Intro CONTENTS INTRODUCTION Part One. The Theory Chapter I. REPRESSION AND DEFENSE Repression as Amnesia Defense" as a Synonym for "Repression Other Defenses as Forms of Repression CONVERSION PROJECTION SUBSTITUTION (DISPLACEMENT, TRANSPOSITION) ISOLATION Dropping of "Defense" from Freud's Usage Repression" in 1915 Repression" and "Defense" in 1926 REACTION-FORMATION REVERSAL UNDOING ISOLATION Repression" and "Defense" after 1926 The Inseparability of Repression and Most Forms of Defense Summary Chapter II. REPRESSIVE AND "NONREPRESSIVE" DEFENSES Repressive Defenses Nonrepressive" Defenses Summary Chapter III. INHIBITORY DEFENSES Emotional Inhibition Ego-Restriction or Behavioral Inhibition Summary Chapter IV. RESISTANCE Resistance and Repression Resistance as Behavior Resistance as a Hypothetical Force Anticathexis, Resistance, and Repression Resistance as Unconscious Process Variations in Resistance Types of Resistance REPRESSION-RESISTANCE TRANSFERENCE-RESISTANCE RESISTANCE FROM THE GAIN OF ILLNESS RESISTANCE OF THE UNCONSCIOUS AND RESISTANCE FROM A SENSE OF GUILT Resistance Due to "Adhesiveness of the Libido"? Summary Chapter V. SUCCESSFUL DEFENSES Successful Repression" and "Successful Defense Destruction in the Id Sublimation Repudiation or Condemnation The Absorption of Instincts Successful and Unsuccessful Defense in Normal Persons Summary Chapter VI. PRIMAL REPRESSION The Seduction Theory Development of the Concept Anxiety, Trauma, and Primal and Adult Repression Summary Chapter VII. THE MOTIVES OF REPRESSION AND DEFENSE Force and Counterforce in Freud's Early Theory Force and the Pregenital Sex Theory Force, Counterforce, and the Oedipus Complex. Ego Instincts versus Sex Instincts Instinct versus Anticathexis INSTINCT ANTICATHEXIS The Motive of Anxiety THE FIRST ANXIETY THEORY THE 1926 CONCEPT OF ANXIETY The Motivation of Primal Repression Repressible Motives ANXIETY AND REPRESSION SEX AND REPRESSION HOSTILITY AND REPRESSION Summary Chapter VIII. REMOTENESS AND REPRESSION Defensive Misrepresentations as Remoteness Symptoms as Remote Expressions of Repressed Impulses Situational Remoteness Summary Part Two. The Theoretical and Observational Language Chapter IX. THE THEORETICAL LANGUAGE OF REPRESSION AND DEFENSE Chapter X. THE OBSERVATIONAL LANGUAGE OF REPRESSION AND DEFENSE Resistance as an Indicator of Repression INDICATORS OF REPRESSION-RESISTANCE INDICATORS OF TRANSFERENCE RESISTANCE RESISTANCE DUE TO SECONDARY GAIN OF ILLNESS RESISTANCE FROM A SENSE OF GUILT RESISTANCE OF THE UNCONSCIOUS Repressive Defense as an Indicator of Repression Affect Inhibition as an Indicator of Repression Ego-Restriction as an Indicator of Repression Remoteness as an Indicator of Repression SYMPTOMS SITUATIONAL REMOTENESS Observational Language and Primal Repression PRIMAL REPRESSION IN INFANCY PRIMAL REPRESSION IN LATER CHILDHOOD Observational Language and Successful Defense Chapter XI. CONCLUSIONS Research on Repression and Freud's Theory Measuring Repression Measures of Repression as Estimates of Illness and Therapeutic Effects Validating the Theory of Repression and Defense REFERENCES TO FREUD'S WRITINGS REFERENCES TO WORKS OF OTHER AUTHORS INDEX A B C D E F G H I J L M N O P R S T U V Z.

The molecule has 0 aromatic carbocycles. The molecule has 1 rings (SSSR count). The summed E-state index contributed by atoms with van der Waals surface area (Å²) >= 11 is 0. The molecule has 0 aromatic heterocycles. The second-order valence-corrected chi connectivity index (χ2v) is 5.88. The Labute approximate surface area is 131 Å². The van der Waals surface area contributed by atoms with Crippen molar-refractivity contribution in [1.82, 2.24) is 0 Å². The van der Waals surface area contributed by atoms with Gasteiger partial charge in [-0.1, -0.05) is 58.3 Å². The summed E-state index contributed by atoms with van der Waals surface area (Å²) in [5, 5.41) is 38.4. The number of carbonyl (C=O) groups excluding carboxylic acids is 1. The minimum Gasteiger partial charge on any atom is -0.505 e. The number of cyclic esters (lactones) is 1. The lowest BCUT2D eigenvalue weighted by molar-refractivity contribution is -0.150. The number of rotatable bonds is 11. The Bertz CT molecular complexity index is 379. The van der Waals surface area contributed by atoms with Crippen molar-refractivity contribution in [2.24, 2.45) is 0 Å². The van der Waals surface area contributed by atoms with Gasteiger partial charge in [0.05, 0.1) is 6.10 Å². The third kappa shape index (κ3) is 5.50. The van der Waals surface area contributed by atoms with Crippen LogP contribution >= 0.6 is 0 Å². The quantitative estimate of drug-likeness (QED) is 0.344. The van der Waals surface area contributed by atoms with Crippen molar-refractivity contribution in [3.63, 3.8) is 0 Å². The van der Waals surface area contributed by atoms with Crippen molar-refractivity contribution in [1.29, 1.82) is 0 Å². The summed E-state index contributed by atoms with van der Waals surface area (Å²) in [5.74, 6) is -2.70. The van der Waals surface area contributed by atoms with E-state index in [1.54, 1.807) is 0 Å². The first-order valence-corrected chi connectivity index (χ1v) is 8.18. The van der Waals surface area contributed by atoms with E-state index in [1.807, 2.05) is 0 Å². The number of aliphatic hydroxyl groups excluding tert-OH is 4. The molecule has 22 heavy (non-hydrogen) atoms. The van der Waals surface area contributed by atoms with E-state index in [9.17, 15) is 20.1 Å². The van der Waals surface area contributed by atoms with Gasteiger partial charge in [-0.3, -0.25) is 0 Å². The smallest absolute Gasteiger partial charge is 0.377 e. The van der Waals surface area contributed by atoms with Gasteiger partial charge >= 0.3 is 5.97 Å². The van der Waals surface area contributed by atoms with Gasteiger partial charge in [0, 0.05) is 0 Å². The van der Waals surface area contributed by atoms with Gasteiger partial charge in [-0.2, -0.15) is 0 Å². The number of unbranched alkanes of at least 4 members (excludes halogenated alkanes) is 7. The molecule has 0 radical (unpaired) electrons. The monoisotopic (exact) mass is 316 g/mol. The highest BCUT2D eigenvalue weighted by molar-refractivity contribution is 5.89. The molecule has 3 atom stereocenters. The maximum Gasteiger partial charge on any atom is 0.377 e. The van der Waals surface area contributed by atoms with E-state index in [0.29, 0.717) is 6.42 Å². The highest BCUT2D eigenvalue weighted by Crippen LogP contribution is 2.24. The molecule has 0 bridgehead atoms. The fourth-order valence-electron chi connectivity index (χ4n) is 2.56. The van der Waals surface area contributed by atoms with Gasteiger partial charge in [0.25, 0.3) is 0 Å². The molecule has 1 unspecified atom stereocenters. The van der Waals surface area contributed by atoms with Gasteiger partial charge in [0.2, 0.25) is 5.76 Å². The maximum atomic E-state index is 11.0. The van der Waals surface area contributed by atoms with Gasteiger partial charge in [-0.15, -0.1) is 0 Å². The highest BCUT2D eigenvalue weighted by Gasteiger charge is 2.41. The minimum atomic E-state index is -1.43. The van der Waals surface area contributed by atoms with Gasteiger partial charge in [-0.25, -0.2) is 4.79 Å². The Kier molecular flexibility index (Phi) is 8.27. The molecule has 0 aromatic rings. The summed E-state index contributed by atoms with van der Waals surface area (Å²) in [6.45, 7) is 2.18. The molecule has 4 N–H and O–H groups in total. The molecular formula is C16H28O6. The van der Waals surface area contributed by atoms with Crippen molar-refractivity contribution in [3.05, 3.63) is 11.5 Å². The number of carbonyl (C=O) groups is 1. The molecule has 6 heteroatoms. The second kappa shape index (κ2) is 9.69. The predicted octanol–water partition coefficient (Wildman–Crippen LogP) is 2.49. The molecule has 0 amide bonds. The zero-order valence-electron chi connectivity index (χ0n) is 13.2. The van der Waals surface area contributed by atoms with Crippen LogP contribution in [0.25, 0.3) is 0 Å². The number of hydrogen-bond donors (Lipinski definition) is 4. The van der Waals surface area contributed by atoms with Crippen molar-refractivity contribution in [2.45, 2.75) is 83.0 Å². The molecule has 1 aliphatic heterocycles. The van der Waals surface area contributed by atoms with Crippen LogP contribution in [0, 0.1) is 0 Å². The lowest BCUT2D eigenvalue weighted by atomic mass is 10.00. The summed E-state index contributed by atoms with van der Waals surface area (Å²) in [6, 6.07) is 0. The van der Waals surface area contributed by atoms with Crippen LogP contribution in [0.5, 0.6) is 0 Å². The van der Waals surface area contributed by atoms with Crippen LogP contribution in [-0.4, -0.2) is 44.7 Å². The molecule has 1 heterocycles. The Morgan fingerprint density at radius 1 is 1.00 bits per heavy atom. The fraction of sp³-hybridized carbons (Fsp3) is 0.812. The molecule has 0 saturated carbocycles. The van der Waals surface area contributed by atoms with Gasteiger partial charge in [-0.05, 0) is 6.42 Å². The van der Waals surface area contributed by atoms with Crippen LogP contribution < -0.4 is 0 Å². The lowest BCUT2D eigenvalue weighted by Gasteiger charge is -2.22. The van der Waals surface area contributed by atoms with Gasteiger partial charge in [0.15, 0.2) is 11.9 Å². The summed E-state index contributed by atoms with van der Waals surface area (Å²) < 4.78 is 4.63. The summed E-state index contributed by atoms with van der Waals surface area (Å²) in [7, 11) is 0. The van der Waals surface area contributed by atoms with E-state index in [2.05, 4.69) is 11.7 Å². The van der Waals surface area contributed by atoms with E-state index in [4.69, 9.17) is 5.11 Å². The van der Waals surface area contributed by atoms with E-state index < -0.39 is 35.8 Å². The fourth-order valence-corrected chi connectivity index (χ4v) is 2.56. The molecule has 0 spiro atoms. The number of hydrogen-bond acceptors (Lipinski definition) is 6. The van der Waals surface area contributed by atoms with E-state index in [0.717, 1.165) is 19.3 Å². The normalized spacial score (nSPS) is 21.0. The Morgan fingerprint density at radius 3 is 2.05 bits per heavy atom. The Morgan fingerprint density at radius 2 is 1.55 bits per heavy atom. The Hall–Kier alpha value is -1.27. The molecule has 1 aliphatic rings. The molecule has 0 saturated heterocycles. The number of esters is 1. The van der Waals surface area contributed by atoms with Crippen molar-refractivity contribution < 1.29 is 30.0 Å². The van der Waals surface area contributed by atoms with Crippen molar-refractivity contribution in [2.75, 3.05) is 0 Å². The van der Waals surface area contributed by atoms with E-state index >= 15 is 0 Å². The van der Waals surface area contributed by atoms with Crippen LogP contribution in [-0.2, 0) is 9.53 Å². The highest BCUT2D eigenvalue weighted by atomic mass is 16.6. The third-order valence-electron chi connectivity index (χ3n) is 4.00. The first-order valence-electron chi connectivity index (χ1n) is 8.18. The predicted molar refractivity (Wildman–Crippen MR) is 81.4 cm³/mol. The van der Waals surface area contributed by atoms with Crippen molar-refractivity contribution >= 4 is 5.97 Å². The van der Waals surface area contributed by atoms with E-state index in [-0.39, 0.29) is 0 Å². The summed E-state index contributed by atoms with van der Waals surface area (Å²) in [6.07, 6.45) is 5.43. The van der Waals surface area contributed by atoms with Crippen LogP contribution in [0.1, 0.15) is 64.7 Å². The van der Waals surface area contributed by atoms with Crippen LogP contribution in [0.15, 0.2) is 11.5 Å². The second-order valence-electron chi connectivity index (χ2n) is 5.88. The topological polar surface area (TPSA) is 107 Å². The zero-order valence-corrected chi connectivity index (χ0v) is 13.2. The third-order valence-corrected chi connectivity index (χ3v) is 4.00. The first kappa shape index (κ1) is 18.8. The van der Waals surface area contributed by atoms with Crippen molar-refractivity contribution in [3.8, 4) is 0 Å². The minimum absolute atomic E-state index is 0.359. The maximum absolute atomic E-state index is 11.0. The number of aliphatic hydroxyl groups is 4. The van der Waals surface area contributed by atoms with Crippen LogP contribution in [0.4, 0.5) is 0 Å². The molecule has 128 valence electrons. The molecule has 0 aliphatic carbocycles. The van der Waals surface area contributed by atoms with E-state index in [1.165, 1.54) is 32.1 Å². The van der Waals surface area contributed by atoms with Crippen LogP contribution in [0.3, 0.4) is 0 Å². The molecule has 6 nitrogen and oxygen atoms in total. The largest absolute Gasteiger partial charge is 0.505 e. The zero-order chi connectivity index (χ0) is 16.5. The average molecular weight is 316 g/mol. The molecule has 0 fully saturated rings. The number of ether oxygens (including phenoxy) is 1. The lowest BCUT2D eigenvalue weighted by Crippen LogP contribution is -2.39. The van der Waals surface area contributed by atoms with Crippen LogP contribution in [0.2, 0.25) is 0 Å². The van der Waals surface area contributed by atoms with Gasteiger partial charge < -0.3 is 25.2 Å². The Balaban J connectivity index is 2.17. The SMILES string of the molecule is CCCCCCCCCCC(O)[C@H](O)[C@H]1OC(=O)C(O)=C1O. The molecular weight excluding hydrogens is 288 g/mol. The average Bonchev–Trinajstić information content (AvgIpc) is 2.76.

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Electronic reproduction. Ann Arbor, Michigan : ProQuest Ebook Central, 2021. Available via World Wide Web. Access may be limited to ProQuest Ebook Central affiliated libraries.
Print version: Madison, Peter Freuds Concept of Repression and Defense